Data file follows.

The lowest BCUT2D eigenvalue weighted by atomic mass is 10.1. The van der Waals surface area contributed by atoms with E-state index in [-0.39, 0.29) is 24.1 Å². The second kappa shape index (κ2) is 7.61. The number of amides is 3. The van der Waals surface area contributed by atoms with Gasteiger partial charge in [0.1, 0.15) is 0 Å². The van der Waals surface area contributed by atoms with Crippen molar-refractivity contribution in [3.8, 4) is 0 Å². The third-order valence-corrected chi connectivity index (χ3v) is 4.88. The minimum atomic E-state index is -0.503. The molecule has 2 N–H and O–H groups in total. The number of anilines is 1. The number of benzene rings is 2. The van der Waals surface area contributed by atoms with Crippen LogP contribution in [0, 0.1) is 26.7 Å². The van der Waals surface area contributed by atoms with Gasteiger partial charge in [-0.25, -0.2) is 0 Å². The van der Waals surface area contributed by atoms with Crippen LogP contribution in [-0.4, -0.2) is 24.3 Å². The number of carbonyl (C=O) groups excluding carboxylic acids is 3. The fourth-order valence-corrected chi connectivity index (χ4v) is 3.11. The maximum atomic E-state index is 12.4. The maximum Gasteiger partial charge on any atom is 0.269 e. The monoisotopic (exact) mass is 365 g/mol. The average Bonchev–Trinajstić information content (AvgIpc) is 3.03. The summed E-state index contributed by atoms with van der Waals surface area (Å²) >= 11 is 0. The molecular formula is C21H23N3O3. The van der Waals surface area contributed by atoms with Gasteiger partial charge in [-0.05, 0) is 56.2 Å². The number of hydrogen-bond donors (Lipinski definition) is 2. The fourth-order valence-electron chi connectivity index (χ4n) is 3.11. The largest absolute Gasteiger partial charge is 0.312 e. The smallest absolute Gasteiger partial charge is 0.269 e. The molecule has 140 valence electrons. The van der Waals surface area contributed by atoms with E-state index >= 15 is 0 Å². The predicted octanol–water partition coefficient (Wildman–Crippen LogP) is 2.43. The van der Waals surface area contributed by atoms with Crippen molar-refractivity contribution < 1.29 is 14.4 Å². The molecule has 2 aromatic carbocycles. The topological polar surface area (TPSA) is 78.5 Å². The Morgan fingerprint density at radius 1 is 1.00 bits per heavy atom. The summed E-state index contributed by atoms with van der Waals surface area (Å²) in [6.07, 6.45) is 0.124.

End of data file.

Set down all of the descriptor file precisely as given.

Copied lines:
The lowest BCUT2D eigenvalue weighted by atomic mass is 10.1. The van der Waals surface area contributed by atoms with E-state index in [-0.39, 0.29) is 24.1 Å². The second kappa shape index (κ2) is 7.61. The number of amides is 3. The van der Waals surface area contributed by atoms with Gasteiger partial charge in [0.1, 0.15) is 0 Å². The van der Waals surface area contributed by atoms with Crippen molar-refractivity contribution in [3.8, 4) is 0 Å². The third-order valence-corrected chi connectivity index (χ3v) is 4.88. The minimum atomic E-state index is -0.503. The molecule has 2 N–H and O–H groups in total. The number of anilines is 1. The number of benzene rings is 2. The van der Waals surface area contributed by atoms with Crippen LogP contribution in [0, 0.1) is 26.7 Å². The van der Waals surface area contributed by atoms with Gasteiger partial charge in [-0.25, -0.2) is 0 Å². The van der Waals surface area contributed by atoms with Crippen LogP contribution in [-0.4, -0.2) is 24.3 Å². The number of carbonyl (C=O) groups excluding carboxylic acids is 3. The fourth-order valence-corrected chi connectivity index (χ4v) is 3.11. The maximum atomic E-state index is 12.4. The maximum Gasteiger partial charge on any atom is 0.269 e. The monoisotopic (exact) mass is 365 g/mol. The average Bonchev–Trinajstić information content (AvgIpc) is 3.03. The summed E-state index contributed by atoms with van der Waals surface area (Å²) >= 11 is 0. The molecular formula is C21H23N3O3. The van der Waals surface area contributed by atoms with Gasteiger partial charge in [-0.05, 0) is 56.2 Å². The number of hydrogen-bond donors (Lipinski definition) is 2. The fourth-order valence-electron chi connectivity index (χ4n) is 3.11. The largest absolute Gasteiger partial charge is 0.312 e. The smallest absolute Gasteiger partial charge is 0.269 e. The molecule has 140 valence electrons. The van der Waals surface area contributed by atoms with E-state index >= 15 is 0 Å². The predicted octanol–water partition coefficient (Wildman–Crippen LogP) is 2.43. The van der Waals surface area contributed by atoms with Crippen molar-refractivity contribution < 1.29 is 14.4 Å². The molecule has 2 aromatic carbocycles. The topological polar surface area (TPSA) is 78.5 Å². The Morgan fingerprint density at radius 1 is 1.00 bits per heavy atom. The summed E-state index contributed by atoms with van der Waals surface area (Å²) in [6.07, 6.45) is 0.124.